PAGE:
Nationalist activism

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For nationalist movements in general, see Nationalism. For other meanings of activism, see Activism.

The Nationalist activism was an elitist political movement of the early 20th century in Scandinavia, Finland and the Baltic countries. The Activists advocated in brief a close cooperation with Imperial Germany, and active support of Germany's military aims — primarily directed against Imperial Russia, Bolshevist Russia and the Soviet Union. The activism was revived in both Finland and Sweden in connection with the Winter War.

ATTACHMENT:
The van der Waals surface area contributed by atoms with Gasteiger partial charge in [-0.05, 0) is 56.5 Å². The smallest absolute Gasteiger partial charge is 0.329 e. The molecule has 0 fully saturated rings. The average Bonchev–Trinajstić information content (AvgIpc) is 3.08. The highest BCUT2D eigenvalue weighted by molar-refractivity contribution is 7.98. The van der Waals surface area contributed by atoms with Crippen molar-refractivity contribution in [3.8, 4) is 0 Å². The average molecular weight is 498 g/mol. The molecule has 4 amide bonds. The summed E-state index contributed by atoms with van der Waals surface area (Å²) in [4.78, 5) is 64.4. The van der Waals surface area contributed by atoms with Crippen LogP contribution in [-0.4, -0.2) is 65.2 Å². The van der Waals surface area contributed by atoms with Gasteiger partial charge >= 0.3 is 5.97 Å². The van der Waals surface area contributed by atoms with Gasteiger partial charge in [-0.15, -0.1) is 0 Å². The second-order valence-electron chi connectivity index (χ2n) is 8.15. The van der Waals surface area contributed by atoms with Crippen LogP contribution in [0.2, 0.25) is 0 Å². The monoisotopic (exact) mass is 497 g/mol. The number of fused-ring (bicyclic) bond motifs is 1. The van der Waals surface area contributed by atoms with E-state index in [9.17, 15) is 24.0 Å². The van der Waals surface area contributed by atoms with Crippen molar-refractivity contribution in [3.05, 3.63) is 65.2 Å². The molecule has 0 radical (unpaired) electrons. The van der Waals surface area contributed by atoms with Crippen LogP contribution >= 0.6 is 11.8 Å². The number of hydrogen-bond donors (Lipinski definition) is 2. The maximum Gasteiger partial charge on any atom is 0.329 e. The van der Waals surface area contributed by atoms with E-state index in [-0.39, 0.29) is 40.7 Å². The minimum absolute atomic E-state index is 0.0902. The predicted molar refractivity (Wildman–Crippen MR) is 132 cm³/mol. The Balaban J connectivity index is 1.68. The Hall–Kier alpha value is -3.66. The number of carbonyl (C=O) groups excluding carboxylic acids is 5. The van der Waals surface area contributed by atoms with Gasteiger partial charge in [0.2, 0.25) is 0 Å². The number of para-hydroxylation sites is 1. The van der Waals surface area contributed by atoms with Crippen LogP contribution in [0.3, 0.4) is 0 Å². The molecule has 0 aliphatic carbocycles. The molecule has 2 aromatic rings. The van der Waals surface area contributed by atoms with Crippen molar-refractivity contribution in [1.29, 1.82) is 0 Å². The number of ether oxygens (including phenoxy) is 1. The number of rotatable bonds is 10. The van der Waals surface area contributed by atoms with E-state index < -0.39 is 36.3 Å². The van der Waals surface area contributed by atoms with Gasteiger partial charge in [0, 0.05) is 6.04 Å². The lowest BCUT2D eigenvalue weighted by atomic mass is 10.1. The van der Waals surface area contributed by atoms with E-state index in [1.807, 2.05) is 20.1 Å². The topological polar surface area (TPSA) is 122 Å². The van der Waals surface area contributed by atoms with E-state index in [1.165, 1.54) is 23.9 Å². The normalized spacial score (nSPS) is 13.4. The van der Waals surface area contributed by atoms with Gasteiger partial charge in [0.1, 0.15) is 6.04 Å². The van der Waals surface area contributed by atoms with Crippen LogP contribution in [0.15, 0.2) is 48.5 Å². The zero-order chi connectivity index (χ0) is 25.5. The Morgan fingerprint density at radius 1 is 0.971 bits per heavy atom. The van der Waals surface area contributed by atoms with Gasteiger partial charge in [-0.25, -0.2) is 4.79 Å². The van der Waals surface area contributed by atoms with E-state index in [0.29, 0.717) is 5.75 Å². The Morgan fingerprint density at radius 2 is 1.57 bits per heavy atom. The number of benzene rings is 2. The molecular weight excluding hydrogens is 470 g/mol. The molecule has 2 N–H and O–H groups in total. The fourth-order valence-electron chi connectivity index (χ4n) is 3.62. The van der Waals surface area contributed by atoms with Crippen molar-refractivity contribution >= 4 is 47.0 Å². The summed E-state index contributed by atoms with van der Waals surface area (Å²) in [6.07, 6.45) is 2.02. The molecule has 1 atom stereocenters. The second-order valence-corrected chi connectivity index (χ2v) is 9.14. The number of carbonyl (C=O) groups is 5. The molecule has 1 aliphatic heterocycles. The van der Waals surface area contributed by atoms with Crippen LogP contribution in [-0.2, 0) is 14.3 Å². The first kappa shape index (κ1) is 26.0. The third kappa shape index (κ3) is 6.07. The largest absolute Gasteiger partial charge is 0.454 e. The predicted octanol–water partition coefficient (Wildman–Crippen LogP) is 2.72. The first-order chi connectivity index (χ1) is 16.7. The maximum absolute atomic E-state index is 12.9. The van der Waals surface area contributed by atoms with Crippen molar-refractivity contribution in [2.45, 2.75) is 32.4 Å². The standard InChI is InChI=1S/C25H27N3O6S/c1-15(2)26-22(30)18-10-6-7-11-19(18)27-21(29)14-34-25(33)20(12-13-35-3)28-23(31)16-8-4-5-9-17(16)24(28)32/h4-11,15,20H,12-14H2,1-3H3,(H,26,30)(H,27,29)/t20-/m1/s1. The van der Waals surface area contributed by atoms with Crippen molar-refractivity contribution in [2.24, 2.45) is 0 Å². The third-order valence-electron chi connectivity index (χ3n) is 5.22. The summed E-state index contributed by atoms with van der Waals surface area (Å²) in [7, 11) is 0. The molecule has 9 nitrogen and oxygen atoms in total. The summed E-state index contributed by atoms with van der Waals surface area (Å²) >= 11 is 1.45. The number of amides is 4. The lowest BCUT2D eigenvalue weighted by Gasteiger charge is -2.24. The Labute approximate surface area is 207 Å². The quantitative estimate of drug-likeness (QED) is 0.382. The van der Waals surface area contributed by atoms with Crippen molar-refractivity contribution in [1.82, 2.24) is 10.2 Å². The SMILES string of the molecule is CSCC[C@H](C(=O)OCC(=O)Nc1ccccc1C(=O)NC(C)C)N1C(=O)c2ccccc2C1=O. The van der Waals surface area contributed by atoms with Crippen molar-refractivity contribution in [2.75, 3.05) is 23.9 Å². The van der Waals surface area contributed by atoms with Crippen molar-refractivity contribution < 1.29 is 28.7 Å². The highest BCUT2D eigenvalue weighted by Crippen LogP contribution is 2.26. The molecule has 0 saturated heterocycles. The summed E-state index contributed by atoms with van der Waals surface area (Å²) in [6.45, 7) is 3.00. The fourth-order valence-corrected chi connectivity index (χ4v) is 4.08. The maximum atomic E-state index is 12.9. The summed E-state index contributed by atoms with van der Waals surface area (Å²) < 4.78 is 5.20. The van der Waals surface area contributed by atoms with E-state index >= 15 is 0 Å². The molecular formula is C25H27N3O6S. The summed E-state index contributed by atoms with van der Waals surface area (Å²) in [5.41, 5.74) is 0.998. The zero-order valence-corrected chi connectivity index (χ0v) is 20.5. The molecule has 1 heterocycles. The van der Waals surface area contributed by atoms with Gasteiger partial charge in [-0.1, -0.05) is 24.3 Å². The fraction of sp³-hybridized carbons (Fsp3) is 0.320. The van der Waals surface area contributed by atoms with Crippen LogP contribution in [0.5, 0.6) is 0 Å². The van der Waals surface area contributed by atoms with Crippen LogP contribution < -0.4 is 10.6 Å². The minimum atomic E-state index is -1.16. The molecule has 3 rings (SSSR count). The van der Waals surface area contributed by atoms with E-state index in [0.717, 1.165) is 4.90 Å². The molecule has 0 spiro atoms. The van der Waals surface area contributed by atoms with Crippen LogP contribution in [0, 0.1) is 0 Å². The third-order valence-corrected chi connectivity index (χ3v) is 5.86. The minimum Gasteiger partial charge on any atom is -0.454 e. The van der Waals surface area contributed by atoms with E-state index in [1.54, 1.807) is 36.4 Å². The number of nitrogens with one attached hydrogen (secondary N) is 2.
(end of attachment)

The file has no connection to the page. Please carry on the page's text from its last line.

This activism was ideologically related, although distantly, to the thoughts that would result in Fascism in Italy. Activists were often ardent anti-Socialists and deeply suspicious of democracy and parliamentarism.

In Scandinavia, activist policies were judged unsuccessful when occasionally (half-ways) implemented, as in the years before the dissolution of the union between Sweden and Norway and in Sweden in the first two years of World War I; but in Finland the Activism was seen as successful in establishing the White Guard, the German-trained Jägers, the victory in the Finnish Civil War, and the thereby secured independence.

While in Finland the activism would continue in movements of the interbellum: the Academic Karelia Society, the Lapua movement and the Patriotic People's Movement; in the Baltic countries and Sweden it hardly survived outside some narrow circles of military officers, industrialists and aristocrats with political ambitions.

In Latvia Nationalist activism was represent by Pērkonkrusts.

In Estonia was Nationalistic Vaps Movement.